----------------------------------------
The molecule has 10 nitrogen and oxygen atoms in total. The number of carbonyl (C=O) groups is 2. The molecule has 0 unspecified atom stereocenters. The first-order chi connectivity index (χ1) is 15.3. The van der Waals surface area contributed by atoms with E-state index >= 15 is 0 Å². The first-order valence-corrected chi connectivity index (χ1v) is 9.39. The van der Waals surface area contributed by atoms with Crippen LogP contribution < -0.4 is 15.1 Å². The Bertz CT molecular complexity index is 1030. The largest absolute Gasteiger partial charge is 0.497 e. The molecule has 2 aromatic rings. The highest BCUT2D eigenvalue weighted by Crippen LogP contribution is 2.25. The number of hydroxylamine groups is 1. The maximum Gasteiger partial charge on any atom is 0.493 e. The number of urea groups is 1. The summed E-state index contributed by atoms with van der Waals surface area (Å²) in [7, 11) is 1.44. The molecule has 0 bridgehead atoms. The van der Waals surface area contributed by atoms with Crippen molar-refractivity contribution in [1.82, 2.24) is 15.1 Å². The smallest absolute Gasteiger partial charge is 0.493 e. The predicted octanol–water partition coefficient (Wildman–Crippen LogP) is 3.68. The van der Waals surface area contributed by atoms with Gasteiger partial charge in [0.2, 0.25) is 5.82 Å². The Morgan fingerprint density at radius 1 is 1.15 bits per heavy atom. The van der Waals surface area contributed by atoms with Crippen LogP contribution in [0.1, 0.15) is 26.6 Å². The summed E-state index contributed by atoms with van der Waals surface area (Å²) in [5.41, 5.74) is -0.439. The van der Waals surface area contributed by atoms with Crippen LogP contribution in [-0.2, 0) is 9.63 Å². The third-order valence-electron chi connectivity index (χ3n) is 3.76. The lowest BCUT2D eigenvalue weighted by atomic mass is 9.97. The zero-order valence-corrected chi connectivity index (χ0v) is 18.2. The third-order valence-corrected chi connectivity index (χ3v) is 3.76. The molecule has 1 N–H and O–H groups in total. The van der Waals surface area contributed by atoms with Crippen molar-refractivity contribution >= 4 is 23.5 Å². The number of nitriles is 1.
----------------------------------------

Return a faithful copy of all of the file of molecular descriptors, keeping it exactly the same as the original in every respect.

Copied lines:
The molecule has 10 nitrogen and oxygen atoms in total. The number of carbonyl (C=O) groups is 2. The molecule has 0 unspecified atom stereocenters. The first-order chi connectivity index (χ1) is 15.3. The van der Waals surface area contributed by atoms with E-state index >= 15 is 0 Å². The first-order valence-corrected chi connectivity index (χ1v) is 9.39. The van der Waals surface area contributed by atoms with Crippen LogP contribution < -0.4 is 15.1 Å². The Bertz CT molecular complexity index is 1030. The largest absolute Gasteiger partial charge is 0.497 e. The molecule has 2 aromatic rings. The highest BCUT2D eigenvalue weighted by Crippen LogP contribution is 2.25. The number of hydroxylamine groups is 1. The maximum Gasteiger partial charge on any atom is 0.493 e. The number of urea groups is 1. The summed E-state index contributed by atoms with van der Waals surface area (Å²) in [7, 11) is 1.44. The molecule has 0 bridgehead atoms. The van der Waals surface area contributed by atoms with Crippen molar-refractivity contribution in [1.82, 2.24) is 15.1 Å². The smallest absolute Gasteiger partial charge is 0.493 e. The predicted octanol–water partition coefficient (Wildman–Crippen LogP) is 3.68. The van der Waals surface area contributed by atoms with Gasteiger partial charge in [0.2, 0.25) is 5.82 Å². The Morgan fingerprint density at radius 1 is 1.15 bits per heavy atom. The van der Waals surface area contributed by atoms with Crippen LogP contribution in [0.1, 0.15) is 26.6 Å². The summed E-state index contributed by atoms with van der Waals surface area (Å²) in [5.41, 5.74) is -0.439. The van der Waals surface area contributed by atoms with Crippen LogP contribution in [-0.2, 0) is 9.63 Å². The third-order valence-electron chi connectivity index (χ3n) is 3.76. The lowest BCUT2D eigenvalue weighted by atomic mass is 9.97. The zero-order valence-corrected chi connectivity index (χ0v) is 18.2. The third-order valence-corrected chi connectivity index (χ3v) is 3.76. The molecule has 1 N–H and O–H groups in total. The van der Waals surface area contributed by atoms with Crippen molar-refractivity contribution >= 4 is 23.5 Å². The number of nitriles is 1.